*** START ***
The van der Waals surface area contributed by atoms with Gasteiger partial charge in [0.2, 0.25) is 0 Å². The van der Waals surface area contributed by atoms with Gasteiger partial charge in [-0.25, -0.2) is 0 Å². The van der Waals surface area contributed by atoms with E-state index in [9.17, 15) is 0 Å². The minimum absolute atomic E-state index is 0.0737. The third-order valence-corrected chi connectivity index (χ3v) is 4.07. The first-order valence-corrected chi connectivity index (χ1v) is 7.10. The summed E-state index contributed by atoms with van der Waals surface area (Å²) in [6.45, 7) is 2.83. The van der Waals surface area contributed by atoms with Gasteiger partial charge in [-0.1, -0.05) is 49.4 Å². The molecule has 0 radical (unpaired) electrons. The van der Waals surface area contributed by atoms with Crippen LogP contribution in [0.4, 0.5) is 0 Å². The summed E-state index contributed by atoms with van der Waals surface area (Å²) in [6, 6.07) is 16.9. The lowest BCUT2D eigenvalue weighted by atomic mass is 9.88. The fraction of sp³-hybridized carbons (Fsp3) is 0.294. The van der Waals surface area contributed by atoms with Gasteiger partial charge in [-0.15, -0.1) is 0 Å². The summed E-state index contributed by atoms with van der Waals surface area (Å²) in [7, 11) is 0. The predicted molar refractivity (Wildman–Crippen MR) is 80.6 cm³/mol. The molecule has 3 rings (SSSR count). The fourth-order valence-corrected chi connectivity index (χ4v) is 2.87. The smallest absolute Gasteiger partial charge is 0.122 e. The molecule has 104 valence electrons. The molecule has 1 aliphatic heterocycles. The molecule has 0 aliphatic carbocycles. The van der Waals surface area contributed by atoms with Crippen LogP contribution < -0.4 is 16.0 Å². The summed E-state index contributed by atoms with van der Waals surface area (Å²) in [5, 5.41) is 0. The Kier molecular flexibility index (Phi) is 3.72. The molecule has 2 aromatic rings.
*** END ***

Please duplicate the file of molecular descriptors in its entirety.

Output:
The van der Waals surface area contributed by atoms with Gasteiger partial charge in [0.2, 0.25) is 0 Å². The van der Waals surface area contributed by atoms with Gasteiger partial charge in [-0.25, -0.2) is 0 Å². The van der Waals surface area contributed by atoms with E-state index in [9.17, 15) is 0 Å². The minimum absolute atomic E-state index is 0.0737. The third-order valence-corrected chi connectivity index (χ3v) is 4.07. The first-order valence-corrected chi connectivity index (χ1v) is 7.10. The summed E-state index contributed by atoms with van der Waals surface area (Å²) in [6.45, 7) is 2.83. The van der Waals surface area contributed by atoms with Gasteiger partial charge in [-0.1, -0.05) is 49.4 Å². The molecule has 0 radical (unpaired) electrons. The van der Waals surface area contributed by atoms with Crippen LogP contribution in [0.4, 0.5) is 0 Å². The summed E-state index contributed by atoms with van der Waals surface area (Å²) in [6, 6.07) is 16.9. The lowest BCUT2D eigenvalue weighted by atomic mass is 9.88. The fraction of sp³-hybridized carbons (Fsp3) is 0.294. The van der Waals surface area contributed by atoms with Gasteiger partial charge in [-0.15, -0.1) is 0 Å². The summed E-state index contributed by atoms with van der Waals surface area (Å²) in [7, 11) is 0. The predicted molar refractivity (Wildman–Crippen MR) is 80.6 cm³/mol. The molecule has 3 rings (SSSR count). The fourth-order valence-corrected chi connectivity index (χ4v) is 2.87. The smallest absolute Gasteiger partial charge is 0.122 e. The molecule has 104 valence electrons. The molecule has 1 aliphatic heterocycles. The molecule has 0 aliphatic carbocycles. The van der Waals surface area contributed by atoms with Crippen LogP contribution < -0.4 is 16.0 Å². The summed E-state index contributed by atoms with van der Waals surface area (Å²) in [5, 5.41) is 0. The Kier molecular flexibility index (Phi) is 3.72. The molecule has 2 aromatic rings.